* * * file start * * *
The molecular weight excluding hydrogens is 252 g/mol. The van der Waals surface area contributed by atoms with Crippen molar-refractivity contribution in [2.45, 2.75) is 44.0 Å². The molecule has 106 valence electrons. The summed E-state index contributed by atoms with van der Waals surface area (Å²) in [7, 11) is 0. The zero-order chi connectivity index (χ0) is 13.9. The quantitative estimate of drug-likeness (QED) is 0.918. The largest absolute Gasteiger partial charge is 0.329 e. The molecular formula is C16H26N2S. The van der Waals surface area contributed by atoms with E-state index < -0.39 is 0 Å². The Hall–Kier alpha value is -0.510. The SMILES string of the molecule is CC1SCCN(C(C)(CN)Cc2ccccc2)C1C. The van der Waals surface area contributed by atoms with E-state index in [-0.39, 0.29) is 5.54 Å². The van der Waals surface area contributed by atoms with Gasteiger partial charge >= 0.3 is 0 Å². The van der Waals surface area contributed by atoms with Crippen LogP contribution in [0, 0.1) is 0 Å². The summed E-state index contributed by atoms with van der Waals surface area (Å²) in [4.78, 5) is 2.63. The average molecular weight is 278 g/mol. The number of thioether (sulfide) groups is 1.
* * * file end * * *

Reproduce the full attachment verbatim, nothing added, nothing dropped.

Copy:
The molecular weight excluding hydrogens is 252 g/mol. The van der Waals surface area contributed by atoms with Crippen molar-refractivity contribution in [2.45, 2.75) is 44.0 Å². The molecule has 106 valence electrons. The summed E-state index contributed by atoms with van der Waals surface area (Å²) in [7, 11) is 0. The zero-order chi connectivity index (χ0) is 13.9. The quantitative estimate of drug-likeness (QED) is 0.918. The largest absolute Gasteiger partial charge is 0.329 e. The molecular formula is C16H26N2S. The van der Waals surface area contributed by atoms with E-state index < -0.39 is 0 Å². The Hall–Kier alpha value is -0.510. The SMILES string of the molecule is CC1SCCN(C(C)(CN)Cc2ccccc2)C1C. The van der Waals surface area contributed by atoms with E-state index in [-0.39, 0.29) is 5.54 Å². The van der Waals surface area contributed by atoms with Gasteiger partial charge >= 0.3 is 0 Å². The van der Waals surface area contributed by atoms with Crippen LogP contribution in [0, 0.1) is 0 Å². The summed E-state index contributed by atoms with van der Waals surface area (Å²) in [4.78, 5) is 2.63. The average molecular weight is 278 g/mol. The number of thioether (sulfide) groups is 1.